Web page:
By Allison Law
Photos by Mark Stephenson
The trains no longer stop at the historic Auburn depot, but they continue to charge down the tracks outside the landmark, lending a charm of times gone by to the upscale restaurant that now occupies the beautifully restored space.
While The Depot is rooted in history, this gulf-coastal restaurant is pushing the boundaries of Alabama’s culinary scene, bringing globally inspired cuisine to the heart of the South with ingredients sourced locally and from both coasts.
Executive chef and co-owner Scott Simpson is a California native, but has extensive experience working abroad and studying under some of the world’s finest chefs. That international background – he’s worked as a chef in South America, the Caribbean and southeast Asia – is evident in the menu.
“My idea was to bring Gulf coastal cuisine with a worldly flair to Auburn,” Simpson says, taking a break after a busy lunch service. “The idea is to either bring international or exotic products and put a Gulf coastal flavor to it, or take local Gulf catch and seafood and try out other items available locally, and present it with a more international, ethnic, cultural preparation.”
As an example, he notes on the menu a fish that he has flown in overnight from Hawaii, which he serves with a kimchi fried rice and Korean pear glaze. But even with exotic preparations, Alabama diners will still find entrees that are familiar and non-intimidating: Carolina Mountain Rainbow Trout, Gulf Amberjack and Blackened Blue Crab Cakes, to name a few. And the rotating daily specials always feature at least six different oysters, sourced from the Gulf and both coasts.
A new life for an old landmark
Simpson came to Auburn in 2014 to become executive chef and culinary educator at The Hotel at Auburn University, and as a culinary instructor in the school’s hospitality program. Matt and Jana Poirier, who own The Hound in Auburn, wanted to expand and create another concept restaurant; they reached out to Simpson for ideas and to gauge his interest.
Simpson felt the area lacked a high-quality seafood-focused restaurant. The Poiriers found the depot location, which had fallen into disrepair over the years (the last passenger train pulled into the depot on Jan. 7, 1970.) They worked with the city to restore the landmark and make it suitable for a restaurant, while maintaining the integrity of the historic structure. The Depot restaurant opened in September 2015.
The result of the renovation is an inviting, spacious atmosphere – a classic look with industrial, 19th-century touches. Pieces of its past have been retained: The heartwood pine that was once the trail platform is repurposed into the chef’s table, bar and hostess stand. Original doors were restored. The black and white floor tiles harken to another era.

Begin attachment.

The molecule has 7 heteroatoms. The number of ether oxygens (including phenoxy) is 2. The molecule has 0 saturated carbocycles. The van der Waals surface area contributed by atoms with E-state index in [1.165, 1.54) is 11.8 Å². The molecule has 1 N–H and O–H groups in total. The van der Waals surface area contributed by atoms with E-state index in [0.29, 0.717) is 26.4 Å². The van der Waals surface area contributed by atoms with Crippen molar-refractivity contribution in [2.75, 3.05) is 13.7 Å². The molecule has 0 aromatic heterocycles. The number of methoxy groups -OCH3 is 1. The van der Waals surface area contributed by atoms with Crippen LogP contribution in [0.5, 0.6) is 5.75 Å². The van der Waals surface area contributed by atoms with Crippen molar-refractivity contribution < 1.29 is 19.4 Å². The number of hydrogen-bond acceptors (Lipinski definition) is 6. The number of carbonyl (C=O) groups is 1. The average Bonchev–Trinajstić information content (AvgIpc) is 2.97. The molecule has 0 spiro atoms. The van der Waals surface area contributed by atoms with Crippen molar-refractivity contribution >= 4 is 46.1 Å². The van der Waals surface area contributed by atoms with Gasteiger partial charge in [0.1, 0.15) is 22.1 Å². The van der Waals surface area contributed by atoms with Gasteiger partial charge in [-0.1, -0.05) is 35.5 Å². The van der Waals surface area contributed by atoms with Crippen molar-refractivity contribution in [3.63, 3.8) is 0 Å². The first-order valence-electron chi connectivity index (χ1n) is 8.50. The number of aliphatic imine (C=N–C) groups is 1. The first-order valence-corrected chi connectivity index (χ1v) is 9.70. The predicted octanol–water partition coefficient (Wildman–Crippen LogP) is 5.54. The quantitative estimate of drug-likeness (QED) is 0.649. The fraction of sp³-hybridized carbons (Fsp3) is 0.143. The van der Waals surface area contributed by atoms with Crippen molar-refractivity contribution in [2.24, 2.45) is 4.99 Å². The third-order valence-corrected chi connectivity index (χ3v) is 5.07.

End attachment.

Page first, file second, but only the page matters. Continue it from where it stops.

The Depot is one of several establishments that has helped boost the culinary scene in Auburn and Opelika. Simpson says professors and business people have been exposed to nice meals in other places, so the demand is there. And the area pulls diners from Columbus, Ga., and Montgomery, so there’s obviously a desire for more options and upscale dining.
Its clientele is not the younger college crowd that’s constantly on social media. “What gets the social media exposure is not really representative of what’s coming up in our community,” Simpson says.
The Depot started out with dinner service, but soon branched into lunches – designed to be fast and affordable, but still well-prepared – as well as brunch on weekends.
“For lunch, I tried to grab iconic dishes from all over the world,” Simpson says. “With lobster, what’s the most famous worldwide lobster dish I could do? I went with a Maine lobster roll. I tried to pick some great fish tacos from Mexico, and do them as authentic as possible.”
The same attention is put into the dishes that originated a little closer to home. The Gourmet Gumbo, for example – with Cajun andouille, Poblano rice, crawfish and Gulf shrimp – gets comments from diners who say it’s better than any gumbo they’ve had in New Orleans.
In addition to the regular menu, there are happy hour specials – like all-you-can-eat mussel night, or dollar oyster night – each one paired with cocktail specials. The seats are always full, Simpson says. The occasional wine dinners sell out with little promotion.
The seafood may be the star, but the meat and poultry entrees receive just as much praise. A diner told Simpson recently that The Depot’s New York strip was the best he’d ever had, and that he’d eaten at steakhouses all over the country.
“We want people to be blown away, to exceed their expectations,” Simpson says, “and make sure that eating here is a noteworthy, lingering memory.”
124 Mitcham Ave. Auburn, AL 36830
334-521-5177 Online: allaboardauburn.com
(reservations recommended but not required, and can be made through the website)
Hours: 5 p.m.-9 p.m. Tuesday-Thursday;
5 p.m.-10 p.m. Friday & Saturday;
brunch from 10 a.m.-2 p.m. Saturday-Sunday